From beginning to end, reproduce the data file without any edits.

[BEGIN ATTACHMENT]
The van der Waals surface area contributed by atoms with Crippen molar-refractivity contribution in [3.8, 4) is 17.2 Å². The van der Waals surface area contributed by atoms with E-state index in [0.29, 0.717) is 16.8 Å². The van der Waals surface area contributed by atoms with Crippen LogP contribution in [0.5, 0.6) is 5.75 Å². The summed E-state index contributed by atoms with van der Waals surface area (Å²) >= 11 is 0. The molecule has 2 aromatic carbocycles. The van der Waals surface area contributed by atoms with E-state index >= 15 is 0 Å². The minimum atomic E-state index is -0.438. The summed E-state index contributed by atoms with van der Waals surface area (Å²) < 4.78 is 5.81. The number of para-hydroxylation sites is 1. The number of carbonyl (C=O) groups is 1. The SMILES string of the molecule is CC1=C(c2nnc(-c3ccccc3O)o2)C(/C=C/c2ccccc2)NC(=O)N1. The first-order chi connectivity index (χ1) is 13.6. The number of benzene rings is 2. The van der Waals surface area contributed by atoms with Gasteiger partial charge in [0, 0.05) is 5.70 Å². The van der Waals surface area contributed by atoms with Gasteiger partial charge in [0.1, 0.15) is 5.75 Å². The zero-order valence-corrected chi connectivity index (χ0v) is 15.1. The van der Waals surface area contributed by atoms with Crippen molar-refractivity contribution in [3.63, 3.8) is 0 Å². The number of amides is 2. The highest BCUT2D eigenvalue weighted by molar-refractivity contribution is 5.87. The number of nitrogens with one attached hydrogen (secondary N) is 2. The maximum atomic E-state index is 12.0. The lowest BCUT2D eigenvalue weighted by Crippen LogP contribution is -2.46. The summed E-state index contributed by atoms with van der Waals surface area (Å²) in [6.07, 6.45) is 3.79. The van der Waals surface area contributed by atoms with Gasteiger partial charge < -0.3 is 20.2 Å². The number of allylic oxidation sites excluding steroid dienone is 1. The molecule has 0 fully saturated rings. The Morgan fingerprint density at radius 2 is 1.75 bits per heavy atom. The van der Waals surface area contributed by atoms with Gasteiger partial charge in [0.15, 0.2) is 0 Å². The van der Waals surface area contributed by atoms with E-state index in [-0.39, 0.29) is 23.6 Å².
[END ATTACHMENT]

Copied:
The van der Waals surface area contributed by atoms with Crippen molar-refractivity contribution in [3.8, 4) is 17.2 Å². The van der Waals surface area contributed by atoms with E-state index in [0.29, 0.717) is 16.8 Å². The van der Waals surface area contributed by atoms with Crippen LogP contribution in [0.5, 0.6) is 5.75 Å². The summed E-state index contributed by atoms with van der Waals surface area (Å²) >= 11 is 0. The molecule has 2 aromatic carbocycles. The van der Waals surface area contributed by atoms with E-state index >= 15 is 0 Å². The minimum atomic E-state index is -0.438. The summed E-state index contributed by atoms with van der Waals surface area (Å²) < 4.78 is 5.81. The number of para-hydroxylation sites is 1. The number of carbonyl (C=O) groups is 1. The SMILES string of the molecule is CC1=C(c2nnc(-c3ccccc3O)o2)C(/C=C/c2ccccc2)NC(=O)N1. The first-order chi connectivity index (χ1) is 13.6. The number of benzene rings is 2. The van der Waals surface area contributed by atoms with Gasteiger partial charge in [0, 0.05) is 5.70 Å². The van der Waals surface area contributed by atoms with Gasteiger partial charge in [0.1, 0.15) is 5.75 Å². The zero-order valence-corrected chi connectivity index (χ0v) is 15.1. The van der Waals surface area contributed by atoms with Crippen molar-refractivity contribution in [3.63, 3.8) is 0 Å². The number of amides is 2. The highest BCUT2D eigenvalue weighted by molar-refractivity contribution is 5.87. The number of nitrogens with one attached hydrogen (secondary N) is 2. The maximum atomic E-state index is 12.0. The lowest BCUT2D eigenvalue weighted by Crippen LogP contribution is -2.46. The summed E-state index contributed by atoms with van der Waals surface area (Å²) in [6.07, 6.45) is 3.79. The van der Waals surface area contributed by atoms with Gasteiger partial charge < -0.3 is 20.2 Å². The number of allylic oxidation sites excluding steroid dienone is 1. The molecule has 0 fully saturated rings. The Morgan fingerprint density at radius 2 is 1.75 bits per heavy atom. The van der Waals surface area contributed by atoms with Gasteiger partial charge in [0.15, 0.2) is 0 Å². The van der Waals surface area contributed by atoms with E-state index in [-0.39, 0.29) is 23.6 Å².